c) General state of conservation of the property

While considerable resources have been allocated in the long-term to restoration projects, to the improvement of public spaces and to the revitalization of cultural life in the city, the joint reactive monitoring mission noted, nevertheless, signs of gradual erosion of the attributes that convey Outstanding Universal Value. The mission identified the following factors that contribute to this erosion:

  • The ambiguous legal status of the property inscribed on the World Heritage List within the national legal system
  • Local policy towards buildings perceived as being of « minor value »
  • A liberal approach to the transformation of urban typology
  • Economic development and constructions immediately adjacent to the property
  • The visual impact of major projects for industrial installations in the surrounding landscape.
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    The mission also noted that a 50m protection zone exists around the listed monuments. However, major transformation and demolition work is authorized in these zones. Moreover, buildings of importance in the urban fabric that contribute to its coherence have no heritage preservation status despite their essential role for the integrity of the property; some have even been demolished. It would appear that there is little understanding of how the property as a whole conveys Outstanding Universal Value. Instead, attention is focused on a number of specific buildings within the city. The redevelopment of some areas does not respect the overall coherence and distinctiveness of the city, and the mission noted the large-scale development of commercial and administrative areas in close proximity to the property that were in conflict with urban functions and fabric of the historic city, impacting negatively on the integrity of the property.

    Although Brugge does not possess a Statement of Outstanding Universal Value, the ICOMOS evaluation and the agreed upon justification of criteria, clearly indicate that Brugge’s value is associated with its outstanding architectural ensemble. This architectural ensemble reflects the entirety of its medieval fabric and its urban structure and how its historic fabric has evolved over the centuries, the Gothic style being an integral part of the identity of the city. Brugge is extraordinarily coherent and contained within its medieval walls. The general aspect of the city and the area it occupies are crucial to an understanding of how the medieval city has conserved intact its form and architectural details and the way in which the evolution of the city is linked to the Gothic style of the buildings. In Brugge no other style is reflected in its evolution, as opposed to many other cities. It is for this reason that its coherence is of crucial importance.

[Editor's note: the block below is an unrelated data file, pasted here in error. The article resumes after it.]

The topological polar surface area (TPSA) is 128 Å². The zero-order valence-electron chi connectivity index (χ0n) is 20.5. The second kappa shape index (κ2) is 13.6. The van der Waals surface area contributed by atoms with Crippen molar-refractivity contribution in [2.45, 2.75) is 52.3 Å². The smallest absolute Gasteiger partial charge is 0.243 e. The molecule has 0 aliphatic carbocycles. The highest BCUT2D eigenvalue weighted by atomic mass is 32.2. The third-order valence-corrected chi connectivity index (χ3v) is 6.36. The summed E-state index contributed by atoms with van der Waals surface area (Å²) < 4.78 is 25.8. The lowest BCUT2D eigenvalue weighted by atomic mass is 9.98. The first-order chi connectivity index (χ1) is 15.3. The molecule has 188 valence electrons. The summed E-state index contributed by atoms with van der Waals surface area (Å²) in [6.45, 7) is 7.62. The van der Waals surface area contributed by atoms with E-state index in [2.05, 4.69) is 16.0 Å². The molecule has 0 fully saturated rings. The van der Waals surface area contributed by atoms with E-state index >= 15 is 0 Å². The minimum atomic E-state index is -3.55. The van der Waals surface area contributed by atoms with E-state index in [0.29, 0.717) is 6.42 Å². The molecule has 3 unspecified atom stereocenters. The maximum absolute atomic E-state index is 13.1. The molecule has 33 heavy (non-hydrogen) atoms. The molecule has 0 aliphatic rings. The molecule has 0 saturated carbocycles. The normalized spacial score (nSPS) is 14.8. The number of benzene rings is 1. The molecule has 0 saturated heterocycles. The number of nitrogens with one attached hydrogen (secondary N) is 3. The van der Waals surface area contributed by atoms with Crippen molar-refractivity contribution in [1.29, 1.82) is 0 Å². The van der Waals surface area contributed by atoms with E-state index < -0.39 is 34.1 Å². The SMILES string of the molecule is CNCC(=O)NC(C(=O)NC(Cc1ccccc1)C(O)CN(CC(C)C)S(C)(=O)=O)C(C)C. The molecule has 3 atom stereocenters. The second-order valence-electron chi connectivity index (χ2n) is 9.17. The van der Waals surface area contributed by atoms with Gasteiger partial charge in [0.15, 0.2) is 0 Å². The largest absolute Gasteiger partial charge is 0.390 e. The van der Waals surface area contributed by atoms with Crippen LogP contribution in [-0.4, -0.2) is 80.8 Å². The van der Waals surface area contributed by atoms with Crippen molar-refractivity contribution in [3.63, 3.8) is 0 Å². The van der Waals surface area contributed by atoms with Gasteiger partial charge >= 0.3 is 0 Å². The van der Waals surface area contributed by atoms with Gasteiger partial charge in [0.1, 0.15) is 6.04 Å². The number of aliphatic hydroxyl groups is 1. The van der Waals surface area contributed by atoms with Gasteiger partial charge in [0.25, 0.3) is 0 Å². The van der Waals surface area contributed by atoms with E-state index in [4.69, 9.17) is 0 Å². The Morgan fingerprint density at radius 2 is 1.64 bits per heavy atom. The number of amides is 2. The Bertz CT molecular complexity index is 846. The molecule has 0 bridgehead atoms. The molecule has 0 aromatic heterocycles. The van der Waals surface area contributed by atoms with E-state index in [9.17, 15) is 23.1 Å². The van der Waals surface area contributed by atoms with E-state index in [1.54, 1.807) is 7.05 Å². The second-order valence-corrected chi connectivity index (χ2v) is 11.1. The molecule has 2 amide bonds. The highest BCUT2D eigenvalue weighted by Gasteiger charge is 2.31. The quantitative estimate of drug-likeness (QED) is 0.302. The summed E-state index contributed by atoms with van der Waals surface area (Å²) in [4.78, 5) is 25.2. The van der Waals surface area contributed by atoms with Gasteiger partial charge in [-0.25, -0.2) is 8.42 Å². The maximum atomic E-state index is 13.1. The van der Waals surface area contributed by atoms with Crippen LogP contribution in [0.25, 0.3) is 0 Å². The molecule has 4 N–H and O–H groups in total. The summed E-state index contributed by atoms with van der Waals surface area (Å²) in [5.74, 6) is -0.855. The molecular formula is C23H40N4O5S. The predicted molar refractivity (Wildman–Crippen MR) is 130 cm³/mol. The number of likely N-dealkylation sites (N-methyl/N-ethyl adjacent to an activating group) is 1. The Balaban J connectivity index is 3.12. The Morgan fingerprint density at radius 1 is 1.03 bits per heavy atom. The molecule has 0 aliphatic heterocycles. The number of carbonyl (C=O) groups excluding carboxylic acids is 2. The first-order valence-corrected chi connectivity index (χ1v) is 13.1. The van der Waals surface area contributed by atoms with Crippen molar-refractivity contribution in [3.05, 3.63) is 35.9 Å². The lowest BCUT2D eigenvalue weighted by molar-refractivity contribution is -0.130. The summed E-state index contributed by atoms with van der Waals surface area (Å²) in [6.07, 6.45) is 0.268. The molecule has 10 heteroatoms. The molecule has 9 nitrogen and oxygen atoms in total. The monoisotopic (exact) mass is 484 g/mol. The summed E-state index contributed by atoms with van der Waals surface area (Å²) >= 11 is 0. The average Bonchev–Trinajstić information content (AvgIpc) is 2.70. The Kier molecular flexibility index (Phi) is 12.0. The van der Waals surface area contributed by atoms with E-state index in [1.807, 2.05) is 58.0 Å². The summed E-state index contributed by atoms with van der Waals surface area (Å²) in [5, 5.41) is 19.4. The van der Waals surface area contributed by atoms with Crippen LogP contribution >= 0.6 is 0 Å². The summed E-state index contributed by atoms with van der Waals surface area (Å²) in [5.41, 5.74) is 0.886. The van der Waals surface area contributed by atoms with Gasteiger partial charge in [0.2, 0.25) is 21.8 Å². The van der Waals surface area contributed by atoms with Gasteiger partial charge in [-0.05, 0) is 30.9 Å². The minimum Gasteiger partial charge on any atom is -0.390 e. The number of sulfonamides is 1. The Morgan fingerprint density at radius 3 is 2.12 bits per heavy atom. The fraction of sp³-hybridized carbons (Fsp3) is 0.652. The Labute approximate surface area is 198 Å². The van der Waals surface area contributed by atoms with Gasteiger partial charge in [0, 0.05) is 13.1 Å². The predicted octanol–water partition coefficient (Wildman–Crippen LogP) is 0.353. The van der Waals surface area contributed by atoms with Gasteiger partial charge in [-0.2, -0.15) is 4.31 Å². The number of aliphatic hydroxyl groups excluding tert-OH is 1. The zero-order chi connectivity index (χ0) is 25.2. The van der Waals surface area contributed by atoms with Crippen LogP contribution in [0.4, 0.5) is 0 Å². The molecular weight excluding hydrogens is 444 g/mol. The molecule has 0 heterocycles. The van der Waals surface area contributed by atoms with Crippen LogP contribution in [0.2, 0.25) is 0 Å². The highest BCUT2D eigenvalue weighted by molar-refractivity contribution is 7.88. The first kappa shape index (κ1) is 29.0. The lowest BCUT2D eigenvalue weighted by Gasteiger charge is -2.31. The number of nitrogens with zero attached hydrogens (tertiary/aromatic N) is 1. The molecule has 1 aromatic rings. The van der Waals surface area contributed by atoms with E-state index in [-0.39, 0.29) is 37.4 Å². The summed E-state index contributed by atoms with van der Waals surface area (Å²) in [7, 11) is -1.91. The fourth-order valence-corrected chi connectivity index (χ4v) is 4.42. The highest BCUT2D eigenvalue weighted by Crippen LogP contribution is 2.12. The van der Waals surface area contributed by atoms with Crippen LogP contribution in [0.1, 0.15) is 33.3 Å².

The mission deemed that there was a need to classify the property within the national legislative framework as an « urban landscape » to protect the coherence of the overall urban form. The mission also considered that the study of specific urban areas should be undertaken to define the urban typology and set out conditions for possible future development. The mission recommends that clearer and more effective links need to be fostered between the development interests of the city and the conservation needs of the Historic Centre of Brugge, by integrating the requirements of heritage conservation into regional planning documents. The mission further recommends that a visual impact study be undertaken for the important views from and towards the World Heritage property, taking into account the historic and principal perspectives and the results incorporated into urban planning documents to avoid a negative visual impact on the property.